EISKnowledge BaseNewsSEIS

Your end of the tax year check list

By 17th February 2017 No Comments

The five big questions

Once again we’re into the final weeks of the tax year and the EIS season is ramping up. What’s new this year?
The big issue at the moment is the length of time it is taking for sponsors and scheme arrangers to obtain Advance Assurance from HMRC that their EIS companies qualify.

In recent years an Advance Assurance has become more and more a basic requirement, with the effect that the numbers of applications to HMRC have been steadily increasing. At HMRC, the resources have not been scaled up to cope with the demand; the result is a huge backlog and delays of many weeks. So much so that at least one major provider has announced it can no longer accept applications because it has run out of companies with Advance Assurance to invest in.

Then there’s probably a number of firms in a similar situation who have not yet made any announcement, who are still accepting applications for their Funds with a limited number of companies ready to receive investment.

1: Has the company/companies received an Advance Assurance?

2: Has the fund manager identified investible projects ready and waiting to go?

3: How quickly will the manager be able to issue the EIS 3 tax certificates?

According to the rules, a company must have carried on a qualifying trade for no less than 4 months before it can apply for EIS 3s. So, provided the manager invests your money promptly you should be in receipt of your EIS 3 after about five months. However, if the investment is being made into a company which is already trading, the manager is able to apply to HMRC immediately and you should be in receipt of your EIS 3 within 4-6 weeks.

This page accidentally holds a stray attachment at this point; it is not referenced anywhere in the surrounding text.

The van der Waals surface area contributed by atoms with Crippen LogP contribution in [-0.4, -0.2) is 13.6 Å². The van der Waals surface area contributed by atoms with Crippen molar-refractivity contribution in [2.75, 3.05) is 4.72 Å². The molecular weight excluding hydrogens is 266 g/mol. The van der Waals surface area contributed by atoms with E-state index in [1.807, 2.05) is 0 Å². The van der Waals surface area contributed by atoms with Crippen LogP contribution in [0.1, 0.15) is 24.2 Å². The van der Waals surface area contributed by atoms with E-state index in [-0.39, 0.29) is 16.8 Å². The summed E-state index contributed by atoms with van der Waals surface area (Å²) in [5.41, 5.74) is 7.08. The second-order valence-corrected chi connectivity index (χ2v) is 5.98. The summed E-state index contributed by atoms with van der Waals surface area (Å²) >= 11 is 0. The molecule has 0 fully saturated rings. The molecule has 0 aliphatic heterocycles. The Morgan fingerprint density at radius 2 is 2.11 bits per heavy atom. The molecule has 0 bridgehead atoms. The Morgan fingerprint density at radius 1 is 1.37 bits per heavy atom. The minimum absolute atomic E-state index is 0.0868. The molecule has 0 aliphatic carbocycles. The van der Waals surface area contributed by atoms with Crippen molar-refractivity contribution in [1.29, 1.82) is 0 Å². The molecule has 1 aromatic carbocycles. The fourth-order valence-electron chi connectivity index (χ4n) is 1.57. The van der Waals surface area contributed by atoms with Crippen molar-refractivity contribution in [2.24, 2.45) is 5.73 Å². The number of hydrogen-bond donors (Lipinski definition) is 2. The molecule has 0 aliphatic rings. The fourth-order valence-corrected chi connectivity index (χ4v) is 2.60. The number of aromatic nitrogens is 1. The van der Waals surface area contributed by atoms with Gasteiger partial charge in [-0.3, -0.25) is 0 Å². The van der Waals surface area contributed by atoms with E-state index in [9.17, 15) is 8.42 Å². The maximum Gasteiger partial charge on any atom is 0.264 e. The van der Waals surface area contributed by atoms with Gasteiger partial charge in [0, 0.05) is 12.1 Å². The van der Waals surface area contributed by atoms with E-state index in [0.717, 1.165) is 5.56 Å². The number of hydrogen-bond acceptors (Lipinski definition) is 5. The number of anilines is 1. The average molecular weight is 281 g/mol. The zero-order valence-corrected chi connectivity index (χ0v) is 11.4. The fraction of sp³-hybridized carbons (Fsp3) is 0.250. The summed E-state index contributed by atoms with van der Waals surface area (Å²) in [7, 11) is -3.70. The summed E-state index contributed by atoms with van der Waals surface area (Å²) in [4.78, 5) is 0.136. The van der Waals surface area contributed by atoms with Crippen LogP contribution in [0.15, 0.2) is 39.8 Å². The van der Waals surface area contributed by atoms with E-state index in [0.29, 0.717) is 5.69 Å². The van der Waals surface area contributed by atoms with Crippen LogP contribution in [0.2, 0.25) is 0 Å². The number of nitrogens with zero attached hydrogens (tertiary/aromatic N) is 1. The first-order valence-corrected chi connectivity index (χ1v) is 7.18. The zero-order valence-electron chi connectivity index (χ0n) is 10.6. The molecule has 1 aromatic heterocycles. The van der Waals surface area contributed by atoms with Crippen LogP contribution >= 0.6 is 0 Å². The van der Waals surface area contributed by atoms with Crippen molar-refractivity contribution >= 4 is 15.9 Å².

4: Is there a clear and plausible exit strategy?

Many exits from EIS companies depend on a trade sale, usually a sale of the shares of the company to a secondary buyer keen to pick the business up and run with the ball. But not all exits are like this.  After the expiry of the 3 year EIS term an exit can sometimes be engineered promptly by simply selling off the remaining assets and winding the business up. We have at least two offers which fall into this category.

5: The most important of them all and should really have been at the top of the list: what is the track record of the managers?

How many times have the managers exited from previous EISs and what is the average return they have achieved? How committed are they to the business?  Have they invested their own money into it?

In an ideal world, you should be looking for a clean sweep of the above questions. Good luck!

Martin Sherwood, Partner

Martin Sherwood has many years’ experience of small company fundraising and in particular the tax-efficient investment market, specialising in the Hospitality & Leisure Sectors. He is currently chairman of the four British Country Inns companies and of Halcyon Hotels and Resorts plc, which is in joint venture with Luxury Family Hotels, which he helped launch 20 years ago. He was founder and head of Tax Efficient Solutions, first at Teather & Greenwood (1997-2004) and subsequently at Smith & Williamson (2004-2010), which he left to found Enterprise.

Martin has been closely involved in both Venture Capital Trusts and Enterprise Investment Schemes (EIS) since their inception, and is a founder director of the EIS Association, the official trade association of the EIS industry.

Martin works very closely with a wide range of Hospitality & Leisure entrepreneurs and has a significant network of investors and professional contacts as well as being a serial investor in his own right.

 

Leave a Reply